February 5, 1999

Consumer Bill Would Stop Hidden Fees for Across-the-Border Money Transfers

Sacramento — Spurred by reports that money transfer companies are profiting from indirect fees by reducing the dollar-to-peso exchange rate, Assemblymember Thomas Calderon (D-Montebello) has introduced AB 143-, which would force companies to explicitly disclose exchange rates.

Sending money to Mexico can be costly. Recent news articles reported that of the $5 billion sent across the border by Mexican workers in 1997, almost $1 billion more was lost, stolen or eaten up by hidden fees — including indirect charges associated with exchange rates.

Through money transfer companies, such as Money Gram and Western Union, commonly advertise such flat rates as $27 to send $300," unsuspecting customers actually pay much more because of reduced exchange rates.

For example, if the day's exchange rate is 8.3 pesos to the dollar, but the money transfer service is paying only 7.3 pesos, a $100 money transfer is worth only $88 when it arrives in Mexico. Meanwhile, the wire service has made $12 on top of its transfer fee.

"This bill will stop these companies from advertising one price, then quietly benefiting from low exchange rates," Calderon said. "By charging these unclear fees, money transfer companies are taking hard-earned cash out of the family members in Mexico and other countries who need it."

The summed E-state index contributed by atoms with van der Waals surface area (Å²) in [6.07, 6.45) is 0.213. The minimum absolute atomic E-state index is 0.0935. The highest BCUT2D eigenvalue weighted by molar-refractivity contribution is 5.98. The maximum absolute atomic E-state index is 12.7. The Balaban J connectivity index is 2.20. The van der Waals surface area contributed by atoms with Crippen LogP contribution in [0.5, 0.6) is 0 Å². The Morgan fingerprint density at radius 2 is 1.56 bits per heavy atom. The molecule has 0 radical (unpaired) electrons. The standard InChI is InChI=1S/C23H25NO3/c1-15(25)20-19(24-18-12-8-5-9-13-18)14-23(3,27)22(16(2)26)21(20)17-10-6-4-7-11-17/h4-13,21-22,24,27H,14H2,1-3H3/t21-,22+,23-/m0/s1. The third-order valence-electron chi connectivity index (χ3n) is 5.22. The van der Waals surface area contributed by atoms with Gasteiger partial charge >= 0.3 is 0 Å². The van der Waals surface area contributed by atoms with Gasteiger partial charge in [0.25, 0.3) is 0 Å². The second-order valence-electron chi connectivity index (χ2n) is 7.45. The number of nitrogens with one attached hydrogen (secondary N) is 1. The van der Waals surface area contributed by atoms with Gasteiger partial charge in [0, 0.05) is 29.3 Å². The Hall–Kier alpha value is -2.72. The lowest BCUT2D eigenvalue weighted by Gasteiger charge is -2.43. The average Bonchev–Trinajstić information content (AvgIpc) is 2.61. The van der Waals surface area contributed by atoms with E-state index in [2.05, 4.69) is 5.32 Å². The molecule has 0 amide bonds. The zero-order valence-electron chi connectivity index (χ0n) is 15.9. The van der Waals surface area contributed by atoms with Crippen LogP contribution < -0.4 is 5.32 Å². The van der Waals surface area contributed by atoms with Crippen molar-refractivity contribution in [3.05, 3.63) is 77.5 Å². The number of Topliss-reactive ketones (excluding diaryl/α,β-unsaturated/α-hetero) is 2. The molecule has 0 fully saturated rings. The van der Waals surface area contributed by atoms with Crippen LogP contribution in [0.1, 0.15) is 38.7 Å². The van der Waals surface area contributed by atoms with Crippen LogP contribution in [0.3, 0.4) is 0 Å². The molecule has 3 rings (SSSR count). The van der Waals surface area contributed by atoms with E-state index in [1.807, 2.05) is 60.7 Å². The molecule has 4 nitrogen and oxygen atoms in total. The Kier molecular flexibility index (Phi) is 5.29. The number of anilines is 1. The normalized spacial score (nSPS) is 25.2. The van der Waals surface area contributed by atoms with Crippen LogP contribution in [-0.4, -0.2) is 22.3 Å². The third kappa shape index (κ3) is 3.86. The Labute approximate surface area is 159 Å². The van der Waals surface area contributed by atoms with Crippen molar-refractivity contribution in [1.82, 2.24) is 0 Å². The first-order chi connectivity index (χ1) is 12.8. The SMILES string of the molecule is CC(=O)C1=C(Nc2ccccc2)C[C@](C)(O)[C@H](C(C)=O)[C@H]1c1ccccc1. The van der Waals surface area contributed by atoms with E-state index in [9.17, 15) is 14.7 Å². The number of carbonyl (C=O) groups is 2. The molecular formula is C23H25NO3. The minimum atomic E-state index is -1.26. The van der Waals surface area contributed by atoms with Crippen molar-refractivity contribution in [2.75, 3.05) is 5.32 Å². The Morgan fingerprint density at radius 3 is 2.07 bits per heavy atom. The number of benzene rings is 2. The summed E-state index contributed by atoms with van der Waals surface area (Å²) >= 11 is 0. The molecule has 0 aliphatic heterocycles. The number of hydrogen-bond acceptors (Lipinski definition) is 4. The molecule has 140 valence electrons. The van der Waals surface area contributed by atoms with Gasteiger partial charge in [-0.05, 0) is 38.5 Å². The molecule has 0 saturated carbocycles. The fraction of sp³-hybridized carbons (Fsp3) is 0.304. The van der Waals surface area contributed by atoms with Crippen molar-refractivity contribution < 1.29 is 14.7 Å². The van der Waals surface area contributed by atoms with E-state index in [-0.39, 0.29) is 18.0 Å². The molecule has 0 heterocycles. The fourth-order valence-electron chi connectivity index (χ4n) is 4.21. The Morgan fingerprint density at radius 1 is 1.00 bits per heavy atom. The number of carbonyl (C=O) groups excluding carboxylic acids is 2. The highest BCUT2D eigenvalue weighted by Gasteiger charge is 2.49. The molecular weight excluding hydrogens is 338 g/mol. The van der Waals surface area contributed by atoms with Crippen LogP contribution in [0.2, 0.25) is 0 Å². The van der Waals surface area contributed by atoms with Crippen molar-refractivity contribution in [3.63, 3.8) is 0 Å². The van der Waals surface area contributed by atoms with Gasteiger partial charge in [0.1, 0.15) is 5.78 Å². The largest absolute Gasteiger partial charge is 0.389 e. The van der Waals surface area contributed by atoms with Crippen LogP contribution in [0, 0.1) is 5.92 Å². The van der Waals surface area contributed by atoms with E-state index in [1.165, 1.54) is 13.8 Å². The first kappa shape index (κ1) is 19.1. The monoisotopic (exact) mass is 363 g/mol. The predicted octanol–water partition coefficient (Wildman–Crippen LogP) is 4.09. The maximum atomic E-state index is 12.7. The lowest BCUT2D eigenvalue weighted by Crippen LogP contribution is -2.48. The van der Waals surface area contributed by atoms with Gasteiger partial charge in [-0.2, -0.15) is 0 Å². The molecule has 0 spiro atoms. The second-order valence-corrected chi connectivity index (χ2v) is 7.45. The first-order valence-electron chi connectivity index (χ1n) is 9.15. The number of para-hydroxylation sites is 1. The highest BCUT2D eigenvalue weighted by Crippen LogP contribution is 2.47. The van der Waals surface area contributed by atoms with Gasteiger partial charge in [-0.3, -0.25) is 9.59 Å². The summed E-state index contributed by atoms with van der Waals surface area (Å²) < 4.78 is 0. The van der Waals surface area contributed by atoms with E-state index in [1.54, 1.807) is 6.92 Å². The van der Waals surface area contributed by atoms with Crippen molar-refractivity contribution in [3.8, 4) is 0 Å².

Although money transfer companies disclose the exchange rate at the time of the order, many customers are unaware of the low rates.

Specifically, AB 143 will:

Require money exchange companies to state the official rate of exchange, the rate being used by the wire service for that particular transaction, and the difference between the two of the customer receipt;

Require money exchange companies to post the official rate of exchange on signs and advertising;

Require violators to face civil penalties of up to $1,000 per day or criminal penalties of $50,000 or one year in jail.

"This is consumer-friendly legislation that supports truth in advertising laws that are already on the books," Calderon said. "AB 143 will protect consumers, allowing them to comparison shop to get the most for their money."

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